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Auction pickings

Picked up a few things from an auction:

The micrometer is a Moore & Wright 0-25mm. I didn't have any metric mikes before. Then a Starrett 1010-E. I wasn't looking for anything like this but the price was gloatable! Capacity is 0-.375. Marked in 1/2 thous. It needs to be adjusted back to zero--I see there is an itty-bitty set screw plus and adjustment screw. I'm going to need my magnifier and break out the jeweller's screwdrivers to loosen the set screw. Love the feel of it in the hand!

Then a Starrett wiggler and a little Fisher edge finder. The "Bar Turner Cutter Gauge" is pretty neat. On the back, it says "The Warner & Swasey Co.--Turret Lathes". It supposed to help when grinding a HSS cutting tool and has suggested side rakes for various materials printed on the front. Other angles suggested on the back.

The depth gauge is a Moore & Wright--apparently I need to return it to Ken Sullivan! Next to that is a set of Starrett telescoping gauges. The plastic sleeve for these is dirty and not as flexible as it should be. Any thoughts on cleaning and/or restoring it?

Rounding out the haul are a spring caliper and a (broken legged) divider, both by Moore & Wright.

All in, $80. A quick look at the price of a new Starrett 1010 suggests that I may have done OK. ;)

My wife just doesn't understand how I'm securing her financial future with these purchases!


Ultra Member
Premium Member
Nice score. Those are quality tools in decent shape. I love your last sentence LOL.

I found a scabby rusted pair of steel dividers among my dads stuff. I wanted to try this de-ruster solution anyways so gave it the treatment. It cleaned quite up well but still had some pitting. So a few quality hours with my Dremel & progressive abrasive & polishing wheels made it look really nice. I wish I took a pic, ended up gifting to a family friend.

Here is some video inspiration to all you tool hunters.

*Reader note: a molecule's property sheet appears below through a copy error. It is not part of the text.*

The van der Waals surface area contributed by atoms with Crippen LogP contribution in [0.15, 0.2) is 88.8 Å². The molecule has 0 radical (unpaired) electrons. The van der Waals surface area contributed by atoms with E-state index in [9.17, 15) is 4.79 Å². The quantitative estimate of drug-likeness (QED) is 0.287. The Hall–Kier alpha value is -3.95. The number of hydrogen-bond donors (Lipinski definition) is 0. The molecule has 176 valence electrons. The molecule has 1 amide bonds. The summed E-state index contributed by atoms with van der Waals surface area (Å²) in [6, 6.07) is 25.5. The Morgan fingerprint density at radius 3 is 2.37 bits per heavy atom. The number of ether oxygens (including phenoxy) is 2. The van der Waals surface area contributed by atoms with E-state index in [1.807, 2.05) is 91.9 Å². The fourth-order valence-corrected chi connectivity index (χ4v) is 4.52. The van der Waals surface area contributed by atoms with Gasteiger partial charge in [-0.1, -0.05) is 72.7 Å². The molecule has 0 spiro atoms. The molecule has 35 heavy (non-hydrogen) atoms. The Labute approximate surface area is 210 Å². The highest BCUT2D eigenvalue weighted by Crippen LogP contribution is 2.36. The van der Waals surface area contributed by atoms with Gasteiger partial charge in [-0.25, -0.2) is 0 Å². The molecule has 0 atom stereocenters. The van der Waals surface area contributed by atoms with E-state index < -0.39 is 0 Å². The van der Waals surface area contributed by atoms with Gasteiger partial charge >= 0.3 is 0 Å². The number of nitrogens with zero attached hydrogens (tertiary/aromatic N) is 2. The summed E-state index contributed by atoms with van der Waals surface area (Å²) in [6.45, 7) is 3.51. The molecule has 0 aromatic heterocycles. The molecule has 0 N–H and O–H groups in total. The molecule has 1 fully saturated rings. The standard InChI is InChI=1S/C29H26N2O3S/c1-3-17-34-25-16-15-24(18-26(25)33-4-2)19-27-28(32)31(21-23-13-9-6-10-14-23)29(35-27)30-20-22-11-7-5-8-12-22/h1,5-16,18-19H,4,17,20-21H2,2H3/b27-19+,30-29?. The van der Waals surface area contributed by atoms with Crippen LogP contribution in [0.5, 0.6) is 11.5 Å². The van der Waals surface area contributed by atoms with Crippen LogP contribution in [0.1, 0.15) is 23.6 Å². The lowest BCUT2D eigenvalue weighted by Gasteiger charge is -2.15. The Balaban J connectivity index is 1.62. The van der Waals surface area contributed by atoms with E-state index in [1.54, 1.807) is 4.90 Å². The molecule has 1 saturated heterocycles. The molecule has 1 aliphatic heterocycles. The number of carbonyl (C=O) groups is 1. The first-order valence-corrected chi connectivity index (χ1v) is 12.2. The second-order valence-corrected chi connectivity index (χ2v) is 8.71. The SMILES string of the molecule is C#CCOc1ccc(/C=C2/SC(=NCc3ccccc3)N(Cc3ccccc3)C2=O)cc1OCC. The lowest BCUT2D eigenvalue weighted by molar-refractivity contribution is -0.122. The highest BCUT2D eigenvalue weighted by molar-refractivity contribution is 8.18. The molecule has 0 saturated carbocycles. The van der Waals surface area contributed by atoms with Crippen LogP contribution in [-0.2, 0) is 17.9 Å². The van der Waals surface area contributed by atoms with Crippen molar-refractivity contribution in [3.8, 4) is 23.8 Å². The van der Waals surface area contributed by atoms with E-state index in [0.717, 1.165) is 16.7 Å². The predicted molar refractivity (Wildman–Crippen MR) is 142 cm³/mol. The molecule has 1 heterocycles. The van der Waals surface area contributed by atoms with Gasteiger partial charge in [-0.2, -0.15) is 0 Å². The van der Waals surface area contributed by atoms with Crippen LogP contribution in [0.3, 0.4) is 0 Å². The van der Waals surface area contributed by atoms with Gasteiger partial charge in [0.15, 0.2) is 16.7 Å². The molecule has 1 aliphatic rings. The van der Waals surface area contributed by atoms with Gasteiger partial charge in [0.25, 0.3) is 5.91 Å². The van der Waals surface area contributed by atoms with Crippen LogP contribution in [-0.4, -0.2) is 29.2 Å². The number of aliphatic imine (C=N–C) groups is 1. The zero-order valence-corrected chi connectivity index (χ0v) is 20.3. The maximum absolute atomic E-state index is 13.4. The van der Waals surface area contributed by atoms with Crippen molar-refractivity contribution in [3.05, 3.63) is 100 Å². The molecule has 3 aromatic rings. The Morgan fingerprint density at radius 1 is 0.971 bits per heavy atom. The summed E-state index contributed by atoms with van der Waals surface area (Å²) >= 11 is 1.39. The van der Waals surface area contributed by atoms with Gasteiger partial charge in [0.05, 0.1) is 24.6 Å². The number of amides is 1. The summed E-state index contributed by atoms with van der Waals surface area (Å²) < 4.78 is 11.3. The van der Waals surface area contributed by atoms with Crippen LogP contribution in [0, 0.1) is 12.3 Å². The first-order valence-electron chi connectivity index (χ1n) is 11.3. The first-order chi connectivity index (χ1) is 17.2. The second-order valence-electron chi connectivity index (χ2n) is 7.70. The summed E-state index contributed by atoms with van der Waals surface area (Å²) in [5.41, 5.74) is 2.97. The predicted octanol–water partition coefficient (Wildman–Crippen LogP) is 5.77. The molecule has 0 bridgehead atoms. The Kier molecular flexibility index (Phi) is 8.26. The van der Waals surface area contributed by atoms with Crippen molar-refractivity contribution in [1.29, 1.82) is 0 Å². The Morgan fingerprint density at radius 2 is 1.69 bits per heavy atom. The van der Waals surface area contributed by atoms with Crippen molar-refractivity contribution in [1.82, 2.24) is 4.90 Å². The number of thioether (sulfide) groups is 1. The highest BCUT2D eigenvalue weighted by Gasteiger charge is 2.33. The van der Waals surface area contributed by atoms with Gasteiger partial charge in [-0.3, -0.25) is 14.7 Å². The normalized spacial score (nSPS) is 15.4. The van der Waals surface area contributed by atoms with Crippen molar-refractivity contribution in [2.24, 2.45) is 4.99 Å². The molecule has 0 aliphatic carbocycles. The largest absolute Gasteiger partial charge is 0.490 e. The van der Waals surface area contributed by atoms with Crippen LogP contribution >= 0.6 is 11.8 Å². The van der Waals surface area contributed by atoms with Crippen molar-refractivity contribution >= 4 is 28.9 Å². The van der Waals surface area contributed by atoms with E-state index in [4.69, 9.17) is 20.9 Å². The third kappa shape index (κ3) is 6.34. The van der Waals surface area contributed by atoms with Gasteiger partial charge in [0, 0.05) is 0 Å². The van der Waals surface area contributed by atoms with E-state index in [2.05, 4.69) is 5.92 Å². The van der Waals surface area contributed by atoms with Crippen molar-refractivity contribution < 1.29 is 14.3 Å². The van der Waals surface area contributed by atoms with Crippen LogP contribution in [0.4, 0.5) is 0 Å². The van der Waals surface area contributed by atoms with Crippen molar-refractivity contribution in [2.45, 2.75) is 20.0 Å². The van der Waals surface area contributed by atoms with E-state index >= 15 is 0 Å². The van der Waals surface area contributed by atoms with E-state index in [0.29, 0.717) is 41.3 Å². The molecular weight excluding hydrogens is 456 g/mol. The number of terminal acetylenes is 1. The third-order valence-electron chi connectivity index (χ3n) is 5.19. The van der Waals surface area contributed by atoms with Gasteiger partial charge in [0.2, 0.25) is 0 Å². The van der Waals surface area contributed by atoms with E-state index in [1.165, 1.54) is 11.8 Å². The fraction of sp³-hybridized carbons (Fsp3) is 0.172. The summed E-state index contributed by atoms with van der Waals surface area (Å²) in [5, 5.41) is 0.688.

Active Member
I was checking over the Fisher edge finder and the moving end doesn't move as freely as I expected. (I've never touched one before.) How much (little) force should it take to move it off centre? Should I use a little light oil?

I see a screw in the opposite end. I imagine a spring is going to jump out if I open it up. Any other surprises await?

The first lesson in any gunsmithing course is to build yourself a glass covered box big enough to hold any spring-loaded item you may ever work on. cut some holes in the side for your arms/hands to insert thru so you can work on the piece while viewing thru the glass top...when that inevitable spring loaded disassembly explosion happens everything is contained.

I will relate a story that exemplifies this... a co-worker called me on the radio, asking if I would come over to his truck and assist him in "fixing" his Fuller 18 speed Transmission shifter...he made 2 big mistakes, the first being that he started disassembly before I was inside the truck with the door closed, the second was that he didn't bleed the air pressure down to "0". These shifters are full of spring loaded valves, detent balls and levers/flippers... I don't need to describe what happened next, with me with a door open and 125 psi helping to start the destruction of that shifter when he removed the last screw. the shotgun blast of small pieces ricocheted around and out of that truck cab in every direction....that truck never moved for 2 days as we waited for a new shifter to be delivered to the remote site we were at.